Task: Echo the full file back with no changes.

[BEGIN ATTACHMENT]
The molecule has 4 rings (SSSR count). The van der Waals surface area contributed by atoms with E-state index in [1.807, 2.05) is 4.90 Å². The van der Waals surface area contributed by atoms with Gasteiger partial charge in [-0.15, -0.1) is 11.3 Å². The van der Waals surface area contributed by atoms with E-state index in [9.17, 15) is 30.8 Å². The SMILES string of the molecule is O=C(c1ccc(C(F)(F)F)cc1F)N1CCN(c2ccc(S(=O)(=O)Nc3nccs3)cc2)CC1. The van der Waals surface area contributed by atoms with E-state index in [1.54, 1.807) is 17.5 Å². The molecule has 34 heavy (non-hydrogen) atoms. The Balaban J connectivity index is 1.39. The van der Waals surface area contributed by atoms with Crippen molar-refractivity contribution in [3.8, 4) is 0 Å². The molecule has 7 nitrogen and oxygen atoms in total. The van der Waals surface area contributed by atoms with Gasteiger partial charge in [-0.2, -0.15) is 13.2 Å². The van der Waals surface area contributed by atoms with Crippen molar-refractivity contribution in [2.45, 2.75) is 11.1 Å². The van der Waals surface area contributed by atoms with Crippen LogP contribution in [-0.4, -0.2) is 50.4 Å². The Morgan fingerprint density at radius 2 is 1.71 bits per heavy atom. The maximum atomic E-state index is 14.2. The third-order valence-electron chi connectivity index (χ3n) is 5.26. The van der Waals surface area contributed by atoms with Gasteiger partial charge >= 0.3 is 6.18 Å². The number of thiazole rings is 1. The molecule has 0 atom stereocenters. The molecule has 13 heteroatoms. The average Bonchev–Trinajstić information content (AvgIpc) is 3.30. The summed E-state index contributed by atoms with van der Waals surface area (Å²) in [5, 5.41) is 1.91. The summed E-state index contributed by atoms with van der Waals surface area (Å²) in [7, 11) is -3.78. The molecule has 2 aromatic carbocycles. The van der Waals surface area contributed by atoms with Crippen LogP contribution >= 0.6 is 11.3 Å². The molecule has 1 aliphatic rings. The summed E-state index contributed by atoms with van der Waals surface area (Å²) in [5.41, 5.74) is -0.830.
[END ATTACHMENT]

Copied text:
The molecule has 4 rings (SSSR count). The van der Waals surface area contributed by atoms with E-state index in [1.807, 2.05) is 4.90 Å². The van der Waals surface area contributed by atoms with Gasteiger partial charge in [-0.15, -0.1) is 11.3 Å². The van der Waals surface area contributed by atoms with E-state index in [9.17, 15) is 30.8 Å². The SMILES string of the molecule is O=C(c1ccc(C(F)(F)F)cc1F)N1CCN(c2ccc(S(=O)(=O)Nc3nccs3)cc2)CC1. The van der Waals surface area contributed by atoms with E-state index in [1.54, 1.807) is 17.5 Å². The molecule has 34 heavy (non-hydrogen) atoms. The Balaban J connectivity index is 1.39. The van der Waals surface area contributed by atoms with Crippen molar-refractivity contribution in [3.8, 4) is 0 Å². The molecule has 7 nitrogen and oxygen atoms in total. The van der Waals surface area contributed by atoms with Gasteiger partial charge in [-0.2, -0.15) is 13.2 Å². The van der Waals surface area contributed by atoms with Crippen molar-refractivity contribution in [2.45, 2.75) is 11.1 Å². The van der Waals surface area contributed by atoms with Crippen LogP contribution in [-0.4, -0.2) is 50.4 Å². The Morgan fingerprint density at radius 2 is 1.71 bits per heavy atom. The maximum atomic E-state index is 14.2. The third-order valence-electron chi connectivity index (χ3n) is 5.26. The van der Waals surface area contributed by atoms with Gasteiger partial charge >= 0.3 is 6.18 Å². The number of thiazole rings is 1. The molecule has 0 atom stereocenters. The molecule has 13 heteroatoms. The average Bonchev–Trinajstić information content (AvgIpc) is 3.30. The summed E-state index contributed by atoms with van der Waals surface area (Å²) in [5, 5.41) is 1.91. The summed E-state index contributed by atoms with van der Waals surface area (Å²) in [7, 11) is -3.78. The molecule has 2 aromatic carbocycles. The van der Waals surface area contributed by atoms with Crippen LogP contribution >= 0.6 is 11.3 Å². The molecule has 1 aliphatic rings. The summed E-state index contributed by atoms with van der Waals surface area (Å²) in [5.41, 5.74) is -0.830.